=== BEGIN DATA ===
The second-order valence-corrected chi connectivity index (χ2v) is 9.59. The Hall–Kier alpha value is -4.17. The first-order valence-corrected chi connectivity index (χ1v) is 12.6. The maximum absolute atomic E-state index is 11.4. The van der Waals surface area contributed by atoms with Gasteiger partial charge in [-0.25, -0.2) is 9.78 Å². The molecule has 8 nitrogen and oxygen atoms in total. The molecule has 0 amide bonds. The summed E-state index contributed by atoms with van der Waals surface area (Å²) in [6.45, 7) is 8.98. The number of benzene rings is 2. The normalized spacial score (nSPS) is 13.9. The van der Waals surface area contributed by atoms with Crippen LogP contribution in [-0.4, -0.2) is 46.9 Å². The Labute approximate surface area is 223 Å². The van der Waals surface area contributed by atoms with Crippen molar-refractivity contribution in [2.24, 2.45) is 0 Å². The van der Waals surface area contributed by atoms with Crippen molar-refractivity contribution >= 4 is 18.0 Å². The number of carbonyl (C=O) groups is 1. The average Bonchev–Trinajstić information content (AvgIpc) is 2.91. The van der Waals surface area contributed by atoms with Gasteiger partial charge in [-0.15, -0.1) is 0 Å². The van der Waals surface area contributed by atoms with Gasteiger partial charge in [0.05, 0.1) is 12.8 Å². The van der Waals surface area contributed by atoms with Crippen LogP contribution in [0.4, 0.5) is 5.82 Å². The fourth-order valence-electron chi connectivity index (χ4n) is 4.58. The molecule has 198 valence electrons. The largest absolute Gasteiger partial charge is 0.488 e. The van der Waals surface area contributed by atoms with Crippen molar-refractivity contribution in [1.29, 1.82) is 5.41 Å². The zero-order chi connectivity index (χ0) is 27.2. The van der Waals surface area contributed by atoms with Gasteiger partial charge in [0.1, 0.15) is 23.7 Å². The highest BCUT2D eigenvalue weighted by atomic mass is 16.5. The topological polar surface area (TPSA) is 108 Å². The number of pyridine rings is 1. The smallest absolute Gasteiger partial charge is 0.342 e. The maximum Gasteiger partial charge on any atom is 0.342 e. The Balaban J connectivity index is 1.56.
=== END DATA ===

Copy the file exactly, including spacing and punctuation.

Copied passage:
The second-order valence-corrected chi connectivity index (χ2v) is 9.59. The Hall–Kier alpha value is -4.17. The first-order valence-corrected chi connectivity index (χ1v) is 12.6. The maximum absolute atomic E-state index is 11.4. The van der Waals surface area contributed by atoms with Gasteiger partial charge in [-0.25, -0.2) is 9.78 Å². The molecule has 8 nitrogen and oxygen atoms in total. The molecule has 0 amide bonds. The summed E-state index contributed by atoms with van der Waals surface area (Å²) in [6.45, 7) is 8.98. The number of benzene rings is 2. The normalized spacial score (nSPS) is 13.9. The van der Waals surface area contributed by atoms with Crippen LogP contribution in [-0.4, -0.2) is 46.9 Å². The Labute approximate surface area is 223 Å². The van der Waals surface area contributed by atoms with Crippen molar-refractivity contribution in [2.24, 2.45) is 0 Å². The van der Waals surface area contributed by atoms with Crippen molar-refractivity contribution >= 4 is 18.0 Å². The number of carbonyl (C=O) groups is 1. The average Bonchev–Trinajstić information content (AvgIpc) is 2.91. The van der Waals surface area contributed by atoms with Gasteiger partial charge in [-0.15, -0.1) is 0 Å². The van der Waals surface area contributed by atoms with Gasteiger partial charge in [0.05, 0.1) is 12.8 Å². The van der Waals surface area contributed by atoms with Crippen LogP contribution in [0.4, 0.5) is 5.82 Å². The fourth-order valence-electron chi connectivity index (χ4n) is 4.58. The molecule has 198 valence electrons. The largest absolute Gasteiger partial charge is 0.488 e. The van der Waals surface area contributed by atoms with Crippen molar-refractivity contribution in [1.29, 1.82) is 5.41 Å². The zero-order chi connectivity index (χ0) is 27.2. The van der Waals surface area contributed by atoms with Gasteiger partial charge in [0.1, 0.15) is 23.7 Å². The highest BCUT2D eigenvalue weighted by atomic mass is 16.5. The topological polar surface area (TPSA) is 108 Å². The number of pyridine rings is 1. The smallest absolute Gasteiger partial charge is 0.342 e. The maximum Gasteiger partial charge on any atom is 0.342 e. The Balaban J connectivity index is 1.56.